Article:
Betsy Bloomingdale, the socialite and renowned fashion leader who was the widow of Alfred S. Bloomingdale, the department store heir, and a celebrated hostess to royalty, world dignitaries and show business luminaries, died on Tuesday at her home in Los Angeles. She was 93.
Family members confirmed her death with several news organizations, including Women’s Wear Daily and Vanity Fair magazine, which said the cause was complications of a heart condition.
Vivacious, celery-thin, with a husky, confiding Lauren Bacall voice, Mrs. Bloomingdale was a high-octane doyenne of the Social Register whose friendships — many remarkable for their longevity — encompassed presidents and princes, tycoons and leaders of government, entertainment, publishing and the arts.
She lived in palatial homes in Los Angeles and New York; shopped for $20,000 gowns at Paris houses of couture; frolicked with the Kissingers, the Cronkites and Malcolm Forbes on Rupert Murdoch’s yacht in Morocco; attended the royal wedding of Prince Charles and Lady Diana Spencer at St. Paul’s Cathedral in 1981; and dined regularly with Ronald and Nancy Reagan at the White House in the 1980s.
In the exclusive Holmby Hills section of Los Angeles, her neighbors over the years were Hollywood legends: Barbara Stanwyck, Jack Benny, Bing Crosby, Frank Sinatra and Michael Jackson. She kept diaries of the dinner parties she had given since the late 1950s, many for charities, and took photographs of table settings to avoid using the same one twice. She was perennially on lists of the world’s best-dressed women.
For decades, she and her husband were trusted friends of the Reagans. With homes a few minutes apart in Los Angeles, they shared soirées, holiday gatherings and family occasions, and celebrated a succession of Mr. Reagan’s triumphs as he, with the help of Mr. Bloomingdale and others in the Reagan “kitchen cabinet,” ascended from film star to the California governorship in 1967 and to the presidency in 1981.
As part of that inner circle, the Bloomingdales trekked to the Reagans’ ranch in the Santa Ynez Mountains for Nancy’s birthday parties; for 20 years, they celebrated New Year’s Eve at Lee and Walter Annenberg’s Palm Springs estate, and on election nights they gathered in Bel Air to watch the returns.
When the Reagans moved to the White House, the Bloomingdales took an apartment at the Watergate complex. Mrs. Bloomingdale, often called the first friend of the first lady, was Mrs. Reagan’s confidante during her husband’s political career and, especially, afterward, during the emotional stresses of his battle with Alzheimer’s disease in the 1990s and his death in 2004.
“She looks a little frail,” Mrs. Bloomingdale told The New York Times on the day of Mr. Reagan’s state funeral in Washington. “But she is very strong inside. She is. She has the strength. She is doing her last thing for Ronnie. And she is going to get it right.”
After her own husband’s death in 1982, Mrs. Bloomingdale, who was accustomed to seeing her name only in society columns, was drawn into a lurid tabloid scandal when his longtime mistress, Vicki Morgan, sued the Bloomingdale estate and his widow for $10 million for breach of promise. She claimed that Mr. Bloomingdale, in exchange for her companionship, had promised her lifetime support and a house.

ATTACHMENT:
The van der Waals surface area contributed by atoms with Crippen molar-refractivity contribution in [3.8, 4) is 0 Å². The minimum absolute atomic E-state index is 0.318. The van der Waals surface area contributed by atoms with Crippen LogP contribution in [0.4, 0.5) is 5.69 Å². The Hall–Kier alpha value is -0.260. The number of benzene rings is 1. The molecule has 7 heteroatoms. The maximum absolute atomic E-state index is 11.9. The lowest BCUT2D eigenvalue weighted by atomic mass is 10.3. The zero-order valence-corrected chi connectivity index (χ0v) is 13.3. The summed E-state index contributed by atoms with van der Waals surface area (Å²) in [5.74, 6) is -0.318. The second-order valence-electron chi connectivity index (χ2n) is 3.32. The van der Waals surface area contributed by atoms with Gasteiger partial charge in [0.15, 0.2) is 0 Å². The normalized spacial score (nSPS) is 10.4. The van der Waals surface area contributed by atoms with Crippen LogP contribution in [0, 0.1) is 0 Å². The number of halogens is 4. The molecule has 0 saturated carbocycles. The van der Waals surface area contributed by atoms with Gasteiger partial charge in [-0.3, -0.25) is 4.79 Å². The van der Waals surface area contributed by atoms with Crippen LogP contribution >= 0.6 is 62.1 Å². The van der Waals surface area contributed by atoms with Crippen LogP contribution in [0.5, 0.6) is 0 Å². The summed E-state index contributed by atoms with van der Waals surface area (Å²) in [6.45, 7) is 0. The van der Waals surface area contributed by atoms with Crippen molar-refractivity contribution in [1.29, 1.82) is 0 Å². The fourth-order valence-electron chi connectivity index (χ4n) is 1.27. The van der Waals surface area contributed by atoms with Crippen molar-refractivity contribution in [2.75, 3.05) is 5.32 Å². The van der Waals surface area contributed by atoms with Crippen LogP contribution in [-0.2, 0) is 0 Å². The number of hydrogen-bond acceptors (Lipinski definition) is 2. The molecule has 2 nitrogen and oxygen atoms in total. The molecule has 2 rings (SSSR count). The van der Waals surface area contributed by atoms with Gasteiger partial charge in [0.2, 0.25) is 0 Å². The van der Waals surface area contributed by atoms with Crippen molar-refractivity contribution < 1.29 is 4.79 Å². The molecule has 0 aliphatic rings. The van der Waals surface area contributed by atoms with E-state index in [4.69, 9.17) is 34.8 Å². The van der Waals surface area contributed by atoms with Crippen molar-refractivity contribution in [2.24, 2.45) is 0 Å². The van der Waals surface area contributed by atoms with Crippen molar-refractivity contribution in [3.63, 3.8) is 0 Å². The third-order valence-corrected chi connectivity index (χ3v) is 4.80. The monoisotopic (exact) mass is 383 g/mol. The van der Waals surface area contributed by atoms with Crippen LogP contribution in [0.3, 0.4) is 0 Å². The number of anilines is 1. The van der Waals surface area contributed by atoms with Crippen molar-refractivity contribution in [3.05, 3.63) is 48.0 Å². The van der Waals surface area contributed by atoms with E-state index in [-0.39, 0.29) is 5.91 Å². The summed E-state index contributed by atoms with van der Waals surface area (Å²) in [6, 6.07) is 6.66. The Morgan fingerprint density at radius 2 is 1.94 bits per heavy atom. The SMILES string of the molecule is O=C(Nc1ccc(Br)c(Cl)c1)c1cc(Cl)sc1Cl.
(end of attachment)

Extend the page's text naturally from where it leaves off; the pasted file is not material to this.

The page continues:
In a deposition, Ms. Morgan, 37 years his junior, told of a sadomasochistic relationship with Mr. Bloomingdale. His widow acknowledged the affair, but contended that Ms. Morgan had been a well-paid prostitute, undeserving of further compensation. A Los Angeles court dismissed most of the suit in 1983.
Ms. Morgan was bludgeoned to death in 1983 by another companion, who was convicted of her murder. A jury awarded her estate $200,000 from the Bloomingdale funds for the benefit of her 15-year-old son.
Betsy Bloomingdale was born Betty Lee Newling in Beverly Hills on Aug. 2, 1922, the daughter of a socially prominent doctor. Growing up, she knew Cary Grant, James Stewart and Merle Oberon. She attended the Marlborough School in Los Angeles and Bennett College in Millbrook, N.Y.
She briefly aspired to an acting career before becoming, in 1946, Mr. Bloomingdale’s second wife. (His first, to the actress Barbara Brewster, had ended in divorce.) They had three children: Geoffrey, Lisa and Robert. There was no immediate word on Mrs. Bloomingdale’s survivors.
Mr. Bloomingdale inherited a fortune as the grandson of a co-founder of Bloomingdale’s, the New York department store that grew into a national chain. In 1950, he started a credit card business called Dine and Sign, and a year later merged it with a new operation, Diners Club. He became the Diners Club chairman in 1964.
The Bloomingdales moved into their Holmby Hills mansion in 1958 after it had been remodeled by the designer Billy Haines. He gave it an outdoor atrium living room, a swimming pool that Mrs. Bloomingdale used regularly and a garden of cypress trees, hedges and beds of tea roses, dahlias and zinnias that she used in floral arrangements.
Her book “Entertaining With Betsy Bloomingdale” (1994) offered advice to aspiring hostesses.
Mrs. Bloomingdale, who usually took two trips a year to Europe to buy designer gowns, donated a large collection of her couture to the Fashion Institute of Design & Merchandising in Los Angeles. Sixty outfits from Givenchy, Oscar de la Renta, Chanel, Dior, Valentino and Yves Saint Laurent were exhibited in 2009.
In 1996, she had a fashion epiphany in Paris. She left a Valentino show without placing an order, walked into a boutique on the Avenue Montaigne and bought a ready-to-wear Valentino gown.
“I thought, ‘I like that and that,’ ” she told The Wall Street Journal. “And I can buy three of those for the price of one haute couture gown. That’s when I started wearing ready-to-wear.”